When I attended my first communication theory classes in the 1970s, the name Marshall McLuhan loomed large. He’s the imaginative scholar who proclaimed “the medium is the message” and referred to media as “the extensions of man.” Was he talking nonsense, common sense or sixth sense? “I may be wrong,” he said, “but I’m never in doubt.”
Since McLuhan was born 100 years ago, I doubt that he anticipated the impact of online search, online communities and social media tools on customer buying habits. For example, in a recent article entitled The Funnel Is Dead, Long Live the Measurable Customer Narrative, Jen Evans describes a fundamental disconnect between buyer and seller strategies brought on by social dynamics.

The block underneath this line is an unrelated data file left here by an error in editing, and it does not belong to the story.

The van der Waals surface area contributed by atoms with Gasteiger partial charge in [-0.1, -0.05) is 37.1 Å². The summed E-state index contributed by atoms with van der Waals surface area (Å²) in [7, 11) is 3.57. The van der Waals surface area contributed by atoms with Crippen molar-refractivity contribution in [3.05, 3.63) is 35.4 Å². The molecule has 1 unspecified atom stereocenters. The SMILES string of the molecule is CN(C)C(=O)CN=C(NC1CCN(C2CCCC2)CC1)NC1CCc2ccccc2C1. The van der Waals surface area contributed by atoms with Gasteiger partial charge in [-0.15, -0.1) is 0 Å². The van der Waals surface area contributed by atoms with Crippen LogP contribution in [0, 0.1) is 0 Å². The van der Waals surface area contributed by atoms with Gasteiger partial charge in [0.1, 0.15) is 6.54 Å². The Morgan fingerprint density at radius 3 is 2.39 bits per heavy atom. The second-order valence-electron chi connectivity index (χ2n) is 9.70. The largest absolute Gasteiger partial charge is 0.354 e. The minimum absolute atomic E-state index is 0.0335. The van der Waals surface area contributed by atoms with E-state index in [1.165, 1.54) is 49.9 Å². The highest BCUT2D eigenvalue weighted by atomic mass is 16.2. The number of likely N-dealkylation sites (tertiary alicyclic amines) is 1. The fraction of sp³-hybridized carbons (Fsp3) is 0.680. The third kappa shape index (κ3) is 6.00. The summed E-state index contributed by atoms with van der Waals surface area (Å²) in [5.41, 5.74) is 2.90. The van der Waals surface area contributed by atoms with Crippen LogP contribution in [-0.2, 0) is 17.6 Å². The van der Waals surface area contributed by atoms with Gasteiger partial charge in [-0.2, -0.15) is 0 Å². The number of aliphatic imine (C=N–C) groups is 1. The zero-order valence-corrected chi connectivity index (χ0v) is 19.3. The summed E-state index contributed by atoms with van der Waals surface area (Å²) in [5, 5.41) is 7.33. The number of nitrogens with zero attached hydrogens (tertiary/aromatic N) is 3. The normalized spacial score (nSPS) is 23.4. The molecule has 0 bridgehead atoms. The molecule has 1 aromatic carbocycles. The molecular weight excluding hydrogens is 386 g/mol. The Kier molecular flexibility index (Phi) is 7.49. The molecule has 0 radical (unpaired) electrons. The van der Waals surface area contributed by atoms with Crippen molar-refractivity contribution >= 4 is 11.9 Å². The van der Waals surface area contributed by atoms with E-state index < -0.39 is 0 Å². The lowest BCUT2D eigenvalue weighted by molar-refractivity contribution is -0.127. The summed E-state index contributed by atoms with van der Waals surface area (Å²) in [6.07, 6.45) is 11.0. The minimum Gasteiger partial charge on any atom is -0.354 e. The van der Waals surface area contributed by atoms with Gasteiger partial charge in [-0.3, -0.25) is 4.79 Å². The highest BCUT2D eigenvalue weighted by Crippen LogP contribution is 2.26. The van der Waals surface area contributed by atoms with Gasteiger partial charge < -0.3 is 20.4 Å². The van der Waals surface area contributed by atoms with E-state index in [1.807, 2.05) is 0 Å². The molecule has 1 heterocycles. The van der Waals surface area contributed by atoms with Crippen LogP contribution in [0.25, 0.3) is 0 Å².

While the seller tends to view marketing as a linear system of 7-9 steps in a “funnel,” the buyer takes a much more rambling and exploratory path to the goal. He or she prefers to research the views of other customers, see demonstrations, discuss or read opinions in relevant blogs, and check out competitive products online.
As a result, relevant marketing solutions need to be structured around customer behavior rather than carefully controlled timelines. Evans suggests setting up “measurement beacons” (content sharing opportunities) that shape and gauge the customer experience.
Evans calls it the “digital customer narrative.” McLuhan might have called it an example of “tribalism in the global village.” Or perhaps a “process of participation and dialogue.”